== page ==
Monday, April 16, 2018

Remembering the "War to End All Wars"

When Barbara Tuchman's book "The Guns of August" was released nearly six decades ago, it turned the world's attention on a major conflict that subsequently became dwarfed by the enormous impact of World War II. Yet the subject of her Pulitzer Prize winning book- World War I- was almost as gargantuan in scope militarily, geographically and socially, with 70 million military personnel engaged and more than 16 million persons killed in places ranging from Europe to Africa, the Middle East and China. Also called "the Great War", World War I had a profound impact upon the world order, with the Austro-Hungarian, Ottoman and German empires being radically rearranged or going out of existence, national borders redrawn and nine countries created or restored. 

World War I started with a spark- Archduke Franz Ferdinand was assassinated in Sarajevo on June 28, 1914, setting off a diplomatic crisis in the Balkans, the region southeast of Europe which had witnessed turmoil for centuries. Terms like "trench warfare" and "the western front" came into use as politicians tried to describe the scope of this conflict. As nations around Europe began taking sides, it became clear that a major war was imminent. A month after the assassination, Austro-Hungary declared war on Serbia. Germany subsequently declared war on Russia. Russia urged members of what was called the Triple Entente (which included France and Great Britain, as well as Russia) to take a military position and prepare for engagement. The Allies (including Russia, France and Great Britain) faced off against the Central Powers, led by Austro-Hungary and Germany. An interesting footnote of this conflict is the fact that both Japan and Italy joined the Allies (as did the United States, a bit later in the war). Italy and Japan would align themselves with Germany 25 years later in World War II.

The United States was a tardy latecomer to this war, as millions of Americans saw it as "a European affair" in which they did NOT want to be involved. President Woodrow Wilson had a platform running for reelection in 1916 using the slogan "He'll keep us out of war." However, when the British ship Lusitania was sunk by a German U-boat, killing over 100 Americans, tensions in the U.S. rose to a boiling point. Later sinkings of several American merchant ships- and the interception of the "Zimmerman telegram" from Germany linking help from Mexico in the war with later assistance to gain back territory held by the United States- caused President Wilson to declare war on Germany on April 6, 1917.

Some of the largest and most devastating battles in world history occurred in World War I, including the Battle of the Marne and the Battle of the Somme, the latter producing a nearly unthinkable one million casualties (killed and wounded). Chemical warfare reared its ugly head for the first time, mustard gas and other agents causing soldiers to gasp for breath as they dug into their trenches for protection. The war also produced dramatic advances in weaponry as tanks were used for the first time, bringing a new element onto the battlefield.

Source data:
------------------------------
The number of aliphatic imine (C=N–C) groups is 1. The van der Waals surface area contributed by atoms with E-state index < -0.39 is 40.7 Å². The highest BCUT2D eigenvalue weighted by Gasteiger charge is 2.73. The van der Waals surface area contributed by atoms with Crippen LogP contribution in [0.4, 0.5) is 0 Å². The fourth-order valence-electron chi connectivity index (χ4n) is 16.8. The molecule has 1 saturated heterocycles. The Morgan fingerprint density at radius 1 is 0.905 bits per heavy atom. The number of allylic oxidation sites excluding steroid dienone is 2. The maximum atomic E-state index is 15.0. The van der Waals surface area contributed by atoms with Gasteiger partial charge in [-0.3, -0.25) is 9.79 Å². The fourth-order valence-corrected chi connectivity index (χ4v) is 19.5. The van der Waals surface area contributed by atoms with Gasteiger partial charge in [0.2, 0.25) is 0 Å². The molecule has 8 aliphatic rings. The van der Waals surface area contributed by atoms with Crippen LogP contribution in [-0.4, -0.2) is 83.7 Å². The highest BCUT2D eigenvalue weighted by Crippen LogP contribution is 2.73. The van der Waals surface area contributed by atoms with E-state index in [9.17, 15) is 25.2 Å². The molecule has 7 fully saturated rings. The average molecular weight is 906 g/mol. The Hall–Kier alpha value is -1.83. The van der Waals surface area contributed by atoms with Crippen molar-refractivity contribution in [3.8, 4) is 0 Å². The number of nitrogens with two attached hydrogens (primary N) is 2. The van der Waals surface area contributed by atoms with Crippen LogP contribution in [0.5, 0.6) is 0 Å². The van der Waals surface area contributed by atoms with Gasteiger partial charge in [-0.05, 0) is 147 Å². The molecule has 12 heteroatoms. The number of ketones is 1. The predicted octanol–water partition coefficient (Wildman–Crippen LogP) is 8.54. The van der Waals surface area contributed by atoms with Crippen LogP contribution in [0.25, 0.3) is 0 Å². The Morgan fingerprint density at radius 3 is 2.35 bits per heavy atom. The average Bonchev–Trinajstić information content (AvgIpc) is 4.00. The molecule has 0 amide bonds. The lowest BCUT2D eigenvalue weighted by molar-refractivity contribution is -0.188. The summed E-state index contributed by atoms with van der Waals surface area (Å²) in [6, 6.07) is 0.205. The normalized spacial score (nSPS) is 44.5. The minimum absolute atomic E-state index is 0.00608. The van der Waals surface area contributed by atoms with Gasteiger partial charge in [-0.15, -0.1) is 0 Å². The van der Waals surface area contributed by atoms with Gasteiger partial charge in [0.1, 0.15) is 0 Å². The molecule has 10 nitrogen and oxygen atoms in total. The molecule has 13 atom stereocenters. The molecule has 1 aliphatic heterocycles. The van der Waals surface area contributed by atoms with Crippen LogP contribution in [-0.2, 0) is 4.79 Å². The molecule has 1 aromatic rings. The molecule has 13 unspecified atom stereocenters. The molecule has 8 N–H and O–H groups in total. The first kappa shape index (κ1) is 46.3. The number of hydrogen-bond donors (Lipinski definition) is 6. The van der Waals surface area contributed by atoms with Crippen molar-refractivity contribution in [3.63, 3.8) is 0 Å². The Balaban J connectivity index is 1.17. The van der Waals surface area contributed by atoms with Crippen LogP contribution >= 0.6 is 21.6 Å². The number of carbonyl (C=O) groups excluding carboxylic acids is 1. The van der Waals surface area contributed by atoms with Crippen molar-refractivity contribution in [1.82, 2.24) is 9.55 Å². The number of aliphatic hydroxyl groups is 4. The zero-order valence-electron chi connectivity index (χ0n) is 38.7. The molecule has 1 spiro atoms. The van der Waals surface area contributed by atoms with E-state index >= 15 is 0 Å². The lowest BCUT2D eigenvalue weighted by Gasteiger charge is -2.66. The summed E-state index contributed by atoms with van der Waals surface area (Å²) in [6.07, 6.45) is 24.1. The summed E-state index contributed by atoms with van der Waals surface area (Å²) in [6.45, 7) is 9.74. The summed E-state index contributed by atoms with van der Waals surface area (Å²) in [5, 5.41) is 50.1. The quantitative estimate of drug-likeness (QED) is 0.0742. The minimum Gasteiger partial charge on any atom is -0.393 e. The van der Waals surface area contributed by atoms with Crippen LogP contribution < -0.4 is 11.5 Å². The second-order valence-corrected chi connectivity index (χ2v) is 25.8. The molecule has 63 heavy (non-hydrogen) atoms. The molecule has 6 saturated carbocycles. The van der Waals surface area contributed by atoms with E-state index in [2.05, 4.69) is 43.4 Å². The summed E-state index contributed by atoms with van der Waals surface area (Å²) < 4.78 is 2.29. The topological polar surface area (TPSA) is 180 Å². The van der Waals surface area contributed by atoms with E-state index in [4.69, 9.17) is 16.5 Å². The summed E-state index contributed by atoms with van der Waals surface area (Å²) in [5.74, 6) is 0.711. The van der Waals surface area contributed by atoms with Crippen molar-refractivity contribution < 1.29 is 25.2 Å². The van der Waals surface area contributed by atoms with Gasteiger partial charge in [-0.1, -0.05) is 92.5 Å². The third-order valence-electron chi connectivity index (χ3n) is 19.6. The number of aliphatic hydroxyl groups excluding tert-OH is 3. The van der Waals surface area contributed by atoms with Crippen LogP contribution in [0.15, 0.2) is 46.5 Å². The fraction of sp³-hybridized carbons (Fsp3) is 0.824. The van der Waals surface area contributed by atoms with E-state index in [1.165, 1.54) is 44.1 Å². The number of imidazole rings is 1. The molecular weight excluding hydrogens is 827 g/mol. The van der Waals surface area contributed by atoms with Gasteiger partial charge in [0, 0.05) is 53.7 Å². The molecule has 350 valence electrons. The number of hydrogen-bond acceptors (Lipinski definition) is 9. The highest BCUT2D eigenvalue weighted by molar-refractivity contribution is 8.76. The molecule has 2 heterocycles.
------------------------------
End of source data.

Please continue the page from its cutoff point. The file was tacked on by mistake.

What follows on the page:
By 1918, the casualties on all sides were staggering. Germany was finally defeated and ready to come to the negotiating table. The Treaty of Versailles signed on November 11, 1918 attempted to treat all parties fairly, but it had many critics. British economist John Maynard Keynes felt the treaty was unduly harsh towards German and he predicted it would sew the seeds of another war. Keynes was right. Political leaders in Germany felt they had been singled out and treated unfairly. The German economy deteriorated sharply; the deutschmark experienced hyperinflation to the point where citizens were unsure of their nation's future and the economy sank into a downward spiral. These conditions led a disgruntled artist named Adolf Hitler to help form a new political party which would take control in the 1930s. 

All those who fought in this great conflict have long since passed from the scene. They're no longer around to teach us its lessons. So, what have we learned from World War I? At a minimum, we should now realize that massive global conflicts cause irreparable damage to families, to communities, to entire nations. In the 21st century, most civilized countries now recognize that chemical weapons are unacceptable tools of warfare. It is unfortunate that some leaders like Syria's Bashar Assad do not subscribe to this line of thinking. Perhaps the war has taught most nations that such weapons must finally be eradicated from the face of the Earth, but that assumption may be too optimistic. It is hoped that today- a century after this war ended- all political leaders around the globe will think twice before engaging in conflicts which could negatively impact the entire world. 

1 comment:

  1. Gene,
    We seem to be entering "an era of strongman".
    Wars on a global scale have had this condition as the prime driver and precursor.
    Wmd use was an expected byproduct of global conflict.
    Amazingly, chemical weapons were avoided during WWII...only to make an unwelcome return in the modern era. Equily amazing is humanity's abilities to refrain from using nukes.
    I don't believe that run of luck will continue.